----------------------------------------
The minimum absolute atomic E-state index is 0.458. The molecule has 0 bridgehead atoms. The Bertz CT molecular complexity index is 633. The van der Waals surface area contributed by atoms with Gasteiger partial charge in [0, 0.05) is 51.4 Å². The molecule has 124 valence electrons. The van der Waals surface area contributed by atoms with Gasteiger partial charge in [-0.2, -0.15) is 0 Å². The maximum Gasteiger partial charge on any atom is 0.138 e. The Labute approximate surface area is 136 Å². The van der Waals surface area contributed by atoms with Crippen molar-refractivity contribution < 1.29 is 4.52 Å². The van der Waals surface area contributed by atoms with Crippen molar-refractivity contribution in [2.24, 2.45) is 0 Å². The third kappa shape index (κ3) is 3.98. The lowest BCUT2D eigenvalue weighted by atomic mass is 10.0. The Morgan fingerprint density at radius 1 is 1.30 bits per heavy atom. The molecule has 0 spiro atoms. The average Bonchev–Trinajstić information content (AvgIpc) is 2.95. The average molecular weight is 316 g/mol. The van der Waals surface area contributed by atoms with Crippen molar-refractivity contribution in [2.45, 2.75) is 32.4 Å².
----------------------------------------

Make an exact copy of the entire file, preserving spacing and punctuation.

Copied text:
The minimum absolute atomic E-state index is 0.458. The molecule has 0 bridgehead atoms. The Bertz CT molecular complexity index is 633. The van der Waals surface area contributed by atoms with Gasteiger partial charge in [0, 0.05) is 51.4 Å². The molecule has 124 valence electrons. The van der Waals surface area contributed by atoms with Gasteiger partial charge in [-0.2, -0.15) is 0 Å². The maximum Gasteiger partial charge on any atom is 0.138 e. The Labute approximate surface area is 136 Å². The van der Waals surface area contributed by atoms with Crippen molar-refractivity contribution < 1.29 is 4.52 Å². The van der Waals surface area contributed by atoms with Crippen molar-refractivity contribution in [2.24, 2.45) is 0 Å². The third kappa shape index (κ3) is 3.98. The lowest BCUT2D eigenvalue weighted by atomic mass is 10.0. The Morgan fingerprint density at radius 1 is 1.30 bits per heavy atom. The molecule has 0 spiro atoms. The average Bonchev–Trinajstić information content (AvgIpc) is 2.95. The average molecular weight is 316 g/mol. The van der Waals surface area contributed by atoms with Crippen molar-refractivity contribution in [2.45, 2.75) is 32.4 Å².